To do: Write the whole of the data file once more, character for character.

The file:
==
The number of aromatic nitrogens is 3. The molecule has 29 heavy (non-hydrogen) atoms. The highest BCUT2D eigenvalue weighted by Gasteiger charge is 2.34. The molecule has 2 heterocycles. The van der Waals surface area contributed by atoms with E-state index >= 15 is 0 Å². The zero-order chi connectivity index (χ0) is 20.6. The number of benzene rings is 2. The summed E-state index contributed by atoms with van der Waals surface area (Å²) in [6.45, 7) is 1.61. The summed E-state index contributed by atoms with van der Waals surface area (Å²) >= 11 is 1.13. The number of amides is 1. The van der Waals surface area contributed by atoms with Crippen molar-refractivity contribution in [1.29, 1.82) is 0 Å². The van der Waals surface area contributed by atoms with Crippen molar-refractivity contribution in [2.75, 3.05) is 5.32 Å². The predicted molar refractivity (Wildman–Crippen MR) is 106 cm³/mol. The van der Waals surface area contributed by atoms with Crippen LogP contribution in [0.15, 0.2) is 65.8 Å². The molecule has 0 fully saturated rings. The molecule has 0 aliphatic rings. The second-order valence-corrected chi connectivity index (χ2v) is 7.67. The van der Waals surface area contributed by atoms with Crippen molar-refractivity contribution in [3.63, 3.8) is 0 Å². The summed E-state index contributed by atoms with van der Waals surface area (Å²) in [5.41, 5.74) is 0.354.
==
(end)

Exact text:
The number of aromatic nitrogens is 3. The molecule has 29 heavy (non-hydrogen) atoms. The highest BCUT2D eigenvalue weighted by Gasteiger charge is 2.34. The molecule has 2 heterocycles. The van der Waals surface area contributed by atoms with E-state index >= 15 is 0 Å². The zero-order chi connectivity index (χ0) is 20.6. The number of benzene rings is 2. The summed E-state index contributed by atoms with van der Waals surface area (Å²) in [6.45, 7) is 1.61. The summed E-state index contributed by atoms with van der Waals surface area (Å²) >= 11 is 1.13. The number of amides is 1. The van der Waals surface area contributed by atoms with Crippen molar-refractivity contribution in [1.29, 1.82) is 0 Å². The van der Waals surface area contributed by atoms with Crippen molar-refractivity contribution in [2.75, 3.05) is 5.32 Å². The predicted molar refractivity (Wildman–Crippen MR) is 106 cm³/mol. The van der Waals surface area contributed by atoms with Crippen LogP contribution in [0.15, 0.2) is 65.8 Å². The molecule has 0 fully saturated rings. The molecule has 0 aliphatic rings. The second-order valence-corrected chi connectivity index (χ2v) is 7.67. The van der Waals surface area contributed by atoms with Crippen molar-refractivity contribution in [3.63, 3.8) is 0 Å². The summed E-state index contributed by atoms with van der Waals surface area (Å²) in [5.41, 5.74) is 0.354.